Impartial Justice and Republican Morals
On Tuesday, January 27th, the Senate was sworn in as jurors for former President Trump’s second impeachment trial.
As part of their oath as jurors, they swear, under oath, the following words:
I solemnly swear (or affirm, as the case may be,) that in all things appertaining to the trial of the impeachment of , now pending, I will do impartial justice according to the Constitution and laws: so help me God.
This is not different than the juries present at trials around the county. When you join a jury trial, you are supposed to be impartial.
All decisions made should be guided by the facts presented. The evidence should be the sole deciding factor when the jury votes guilty or innocent.
Every decision made for their future conviction should be judged in a vacuum, unaffected by who this individual is, or what the repercussions of the decisions might be.
That’s the ideal.
That is what every juror around the country is expected to do when they are placed on a jury.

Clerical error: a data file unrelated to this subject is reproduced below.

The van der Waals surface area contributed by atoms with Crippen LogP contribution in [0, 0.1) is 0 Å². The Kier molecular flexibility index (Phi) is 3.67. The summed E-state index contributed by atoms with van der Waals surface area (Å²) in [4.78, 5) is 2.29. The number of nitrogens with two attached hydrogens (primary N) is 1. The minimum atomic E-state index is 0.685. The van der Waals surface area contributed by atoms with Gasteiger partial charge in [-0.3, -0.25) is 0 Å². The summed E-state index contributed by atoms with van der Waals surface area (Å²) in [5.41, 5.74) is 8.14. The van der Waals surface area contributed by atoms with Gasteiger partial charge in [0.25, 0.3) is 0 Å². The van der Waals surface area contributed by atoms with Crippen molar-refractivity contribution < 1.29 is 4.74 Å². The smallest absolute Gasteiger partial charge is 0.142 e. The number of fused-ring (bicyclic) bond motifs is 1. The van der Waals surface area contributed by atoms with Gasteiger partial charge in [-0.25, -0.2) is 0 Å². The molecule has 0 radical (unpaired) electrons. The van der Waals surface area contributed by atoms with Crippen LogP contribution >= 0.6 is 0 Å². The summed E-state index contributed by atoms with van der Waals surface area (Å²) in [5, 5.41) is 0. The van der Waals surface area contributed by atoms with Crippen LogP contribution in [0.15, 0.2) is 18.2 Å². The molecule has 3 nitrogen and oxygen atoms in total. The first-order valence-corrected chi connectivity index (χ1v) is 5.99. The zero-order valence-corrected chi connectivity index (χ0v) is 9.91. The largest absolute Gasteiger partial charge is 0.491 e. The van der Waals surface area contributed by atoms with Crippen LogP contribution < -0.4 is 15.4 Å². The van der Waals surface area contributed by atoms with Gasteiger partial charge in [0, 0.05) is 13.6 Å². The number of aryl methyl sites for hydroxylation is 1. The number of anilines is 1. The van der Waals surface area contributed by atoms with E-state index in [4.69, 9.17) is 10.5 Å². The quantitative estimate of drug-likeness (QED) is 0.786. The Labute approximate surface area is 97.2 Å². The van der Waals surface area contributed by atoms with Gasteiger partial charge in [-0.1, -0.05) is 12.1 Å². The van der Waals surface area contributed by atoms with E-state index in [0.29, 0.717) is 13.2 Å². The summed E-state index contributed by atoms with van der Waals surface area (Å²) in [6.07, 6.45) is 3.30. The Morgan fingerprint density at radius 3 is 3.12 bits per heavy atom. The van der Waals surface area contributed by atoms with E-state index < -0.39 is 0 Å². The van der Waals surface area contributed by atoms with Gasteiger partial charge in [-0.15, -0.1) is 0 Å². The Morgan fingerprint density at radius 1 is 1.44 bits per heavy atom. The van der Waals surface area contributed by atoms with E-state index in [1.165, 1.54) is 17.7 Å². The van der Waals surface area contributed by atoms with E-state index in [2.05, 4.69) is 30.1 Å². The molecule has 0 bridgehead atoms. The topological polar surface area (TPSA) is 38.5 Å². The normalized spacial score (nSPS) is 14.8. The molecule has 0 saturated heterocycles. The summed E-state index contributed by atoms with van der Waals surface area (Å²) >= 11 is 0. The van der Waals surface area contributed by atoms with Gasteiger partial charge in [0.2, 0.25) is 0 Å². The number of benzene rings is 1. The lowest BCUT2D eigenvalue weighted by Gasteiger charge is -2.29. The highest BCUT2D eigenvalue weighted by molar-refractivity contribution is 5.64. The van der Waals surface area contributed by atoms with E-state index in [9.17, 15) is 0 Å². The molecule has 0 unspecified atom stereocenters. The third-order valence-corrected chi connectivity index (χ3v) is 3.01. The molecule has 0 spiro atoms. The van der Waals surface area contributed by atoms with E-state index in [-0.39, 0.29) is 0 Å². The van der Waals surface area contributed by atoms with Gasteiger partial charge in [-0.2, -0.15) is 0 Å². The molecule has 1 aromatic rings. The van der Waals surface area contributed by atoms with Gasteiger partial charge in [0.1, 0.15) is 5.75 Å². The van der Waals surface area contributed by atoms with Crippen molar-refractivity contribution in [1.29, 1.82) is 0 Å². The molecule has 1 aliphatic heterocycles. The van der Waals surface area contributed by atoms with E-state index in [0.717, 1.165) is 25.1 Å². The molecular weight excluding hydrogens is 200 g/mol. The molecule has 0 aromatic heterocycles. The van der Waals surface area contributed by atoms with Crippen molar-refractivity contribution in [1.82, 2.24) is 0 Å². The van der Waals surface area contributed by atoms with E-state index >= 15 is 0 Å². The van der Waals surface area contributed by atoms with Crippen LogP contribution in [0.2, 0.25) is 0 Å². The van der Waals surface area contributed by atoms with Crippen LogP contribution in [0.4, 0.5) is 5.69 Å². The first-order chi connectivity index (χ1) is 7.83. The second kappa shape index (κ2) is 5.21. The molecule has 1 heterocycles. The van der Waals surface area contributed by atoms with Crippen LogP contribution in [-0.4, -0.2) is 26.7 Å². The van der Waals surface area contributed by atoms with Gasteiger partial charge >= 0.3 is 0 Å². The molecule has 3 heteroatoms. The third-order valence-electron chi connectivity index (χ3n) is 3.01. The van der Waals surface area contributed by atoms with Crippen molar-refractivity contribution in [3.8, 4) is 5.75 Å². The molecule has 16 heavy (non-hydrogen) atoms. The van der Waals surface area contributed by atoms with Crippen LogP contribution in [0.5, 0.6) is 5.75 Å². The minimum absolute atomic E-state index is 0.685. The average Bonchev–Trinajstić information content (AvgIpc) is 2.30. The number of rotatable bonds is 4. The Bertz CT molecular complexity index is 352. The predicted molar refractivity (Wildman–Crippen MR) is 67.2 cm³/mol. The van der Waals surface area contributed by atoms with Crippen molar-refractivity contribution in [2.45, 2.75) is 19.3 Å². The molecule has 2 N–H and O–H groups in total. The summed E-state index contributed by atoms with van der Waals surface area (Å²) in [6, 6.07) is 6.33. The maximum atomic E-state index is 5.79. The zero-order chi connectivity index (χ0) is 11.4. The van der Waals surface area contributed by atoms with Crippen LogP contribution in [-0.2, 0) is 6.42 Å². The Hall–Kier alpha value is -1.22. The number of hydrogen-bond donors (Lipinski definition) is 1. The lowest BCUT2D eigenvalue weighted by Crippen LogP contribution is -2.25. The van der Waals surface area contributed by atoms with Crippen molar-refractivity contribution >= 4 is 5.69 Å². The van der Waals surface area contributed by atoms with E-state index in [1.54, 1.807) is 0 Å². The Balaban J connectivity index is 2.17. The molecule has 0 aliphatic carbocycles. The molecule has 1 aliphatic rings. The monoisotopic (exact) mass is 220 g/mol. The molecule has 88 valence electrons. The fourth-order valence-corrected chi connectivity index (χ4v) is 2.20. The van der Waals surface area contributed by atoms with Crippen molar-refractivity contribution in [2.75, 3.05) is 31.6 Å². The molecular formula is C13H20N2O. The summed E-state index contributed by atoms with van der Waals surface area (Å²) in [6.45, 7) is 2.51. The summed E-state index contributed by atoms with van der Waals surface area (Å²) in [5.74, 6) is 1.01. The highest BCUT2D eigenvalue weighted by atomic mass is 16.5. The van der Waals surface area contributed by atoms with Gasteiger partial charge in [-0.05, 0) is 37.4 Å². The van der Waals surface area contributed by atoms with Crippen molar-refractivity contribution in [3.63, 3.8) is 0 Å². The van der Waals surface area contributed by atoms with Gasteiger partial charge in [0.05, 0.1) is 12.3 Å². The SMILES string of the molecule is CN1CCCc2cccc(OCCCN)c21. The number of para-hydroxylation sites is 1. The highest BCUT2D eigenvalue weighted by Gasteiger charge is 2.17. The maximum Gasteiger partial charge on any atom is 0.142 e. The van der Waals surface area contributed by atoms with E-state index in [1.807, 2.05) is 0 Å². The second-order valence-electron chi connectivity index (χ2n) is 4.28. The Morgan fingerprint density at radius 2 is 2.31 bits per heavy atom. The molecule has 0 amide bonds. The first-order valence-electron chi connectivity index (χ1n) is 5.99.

Now, the Senate is the jury.
Unfortunately, I have my doubts that they can keep their oaths.
No evidence has been given yet. But many Republican Senators are already ready to dismiss the case.
They haven’t heard from the impeachment managers all of the reasons that they believe it is constitutional to impeach a president after he has left office, but they already held a vote on it, and most Republican Senators were already ready to declare it unconstitutional.
If we were trying to seat a jury for a criminal case, would you fill it with employees of the person being charged? People who know they will be fired if their boss is convicted?
That would be absurd.
And yet, in a case that involves the leader of a country sending a force holding flags with his name on it, against the lawmakers as they are about to confirm that he is losing power… this…